Lifestyle

ENGINE TROUBLE
Alex Leslie works on his van, the Gypsy Caravan, which broke down in Marksville on the way back to Vancouver, Canada. {Photo by Raymond L. Daye}

SEEING AMERICA -- FROM THE BACKROADS
Michelle Kaiser (left) and husband Alex Leslie admire the artwork on their van, which they call the Gypsy Caravan. The Vancouver couple came south to participate in the Houston Art Car Parade, to visit New Orleans and to see the USA from the backroads on their way home to British Columbia. Unfortunately, Gypsy had other plans, breaking down in Marksville and causing a brief delay in the road trip. {Photo by Raymond L. Daye}

Canadian couple's colorful caravan konks out

Around 1794, a wagon broke down and the unlucky traveling peddler decided to stay. Due to Marc Eliche’s misfortune, Marksville was founded.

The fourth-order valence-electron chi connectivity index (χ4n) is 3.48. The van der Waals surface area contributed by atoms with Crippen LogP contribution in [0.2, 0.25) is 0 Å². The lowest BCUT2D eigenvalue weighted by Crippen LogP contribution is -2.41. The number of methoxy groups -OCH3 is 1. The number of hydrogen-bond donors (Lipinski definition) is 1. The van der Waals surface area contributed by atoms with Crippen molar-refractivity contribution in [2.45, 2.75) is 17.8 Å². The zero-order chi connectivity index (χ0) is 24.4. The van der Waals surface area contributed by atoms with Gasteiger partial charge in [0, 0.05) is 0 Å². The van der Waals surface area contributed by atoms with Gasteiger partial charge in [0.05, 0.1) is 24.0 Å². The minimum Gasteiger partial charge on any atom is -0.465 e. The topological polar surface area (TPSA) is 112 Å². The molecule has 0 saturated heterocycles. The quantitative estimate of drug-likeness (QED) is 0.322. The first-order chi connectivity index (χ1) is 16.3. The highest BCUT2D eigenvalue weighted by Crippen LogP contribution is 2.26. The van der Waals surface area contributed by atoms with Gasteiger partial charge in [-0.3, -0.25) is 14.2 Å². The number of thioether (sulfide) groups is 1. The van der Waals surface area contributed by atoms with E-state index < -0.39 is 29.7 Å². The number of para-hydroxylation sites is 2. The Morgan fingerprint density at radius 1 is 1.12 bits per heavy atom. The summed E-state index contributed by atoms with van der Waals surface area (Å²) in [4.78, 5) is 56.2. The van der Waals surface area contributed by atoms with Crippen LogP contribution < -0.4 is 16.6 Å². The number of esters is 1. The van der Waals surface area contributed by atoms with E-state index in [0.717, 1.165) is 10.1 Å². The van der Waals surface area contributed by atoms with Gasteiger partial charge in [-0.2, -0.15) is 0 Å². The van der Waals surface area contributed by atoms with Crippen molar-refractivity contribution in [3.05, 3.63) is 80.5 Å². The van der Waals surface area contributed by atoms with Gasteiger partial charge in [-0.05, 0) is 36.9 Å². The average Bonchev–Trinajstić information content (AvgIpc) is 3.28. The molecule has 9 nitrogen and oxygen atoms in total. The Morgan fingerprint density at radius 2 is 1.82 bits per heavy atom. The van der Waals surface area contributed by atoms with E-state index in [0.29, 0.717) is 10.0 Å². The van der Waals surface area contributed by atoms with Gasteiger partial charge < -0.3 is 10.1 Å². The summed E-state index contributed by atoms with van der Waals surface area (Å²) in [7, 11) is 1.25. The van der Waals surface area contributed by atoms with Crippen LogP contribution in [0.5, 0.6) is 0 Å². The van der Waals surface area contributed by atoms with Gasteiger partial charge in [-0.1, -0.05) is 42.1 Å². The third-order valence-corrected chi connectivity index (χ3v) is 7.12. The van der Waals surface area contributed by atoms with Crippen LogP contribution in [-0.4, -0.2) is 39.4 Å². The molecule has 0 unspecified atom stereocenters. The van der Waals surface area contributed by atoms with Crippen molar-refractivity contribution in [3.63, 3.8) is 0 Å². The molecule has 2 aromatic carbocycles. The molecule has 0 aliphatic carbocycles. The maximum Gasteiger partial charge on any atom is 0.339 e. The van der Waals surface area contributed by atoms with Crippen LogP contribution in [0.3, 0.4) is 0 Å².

CLEANING UP FORT DeRUSSY
James Gaspard (left) and grandson Zack Ponthieux, both of Bluetown, pile up brush cut and collected at Fort DeRussy during the site’s “Park Day” event on April 1. It was the first organized Park Day since 1998. {Photo courtesy of Steve Mayeux}

Working at the Fort
JOHNNY REB DOES HIS PART, IN 1998
Ward Zischke, decked out in an authentic Confederate Army uniform, stacks branches at Fort DeRussy during the 1998 Park Day event. Zischke was the manager of the Marksville State Historic Site (prehistoric Indian mound park/museum) at the time. He is currently historian for the U.S. Army Reserves’ 88th Regional Support Command at Fort McCoy, Wisc. He still often wears Civil War uniforms in his presentations to various historic organizations. {Photo courtesy of Steve Mayeux}

'Park Day' at Fort DeRussy helped make potential tourist attraction more attractive

A number of volunteers showed up on a beautiful spring day to put a little “sweat equity” into helping to preserve one of this area’s most historic sites.

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MARKSVILLE WEEKLY

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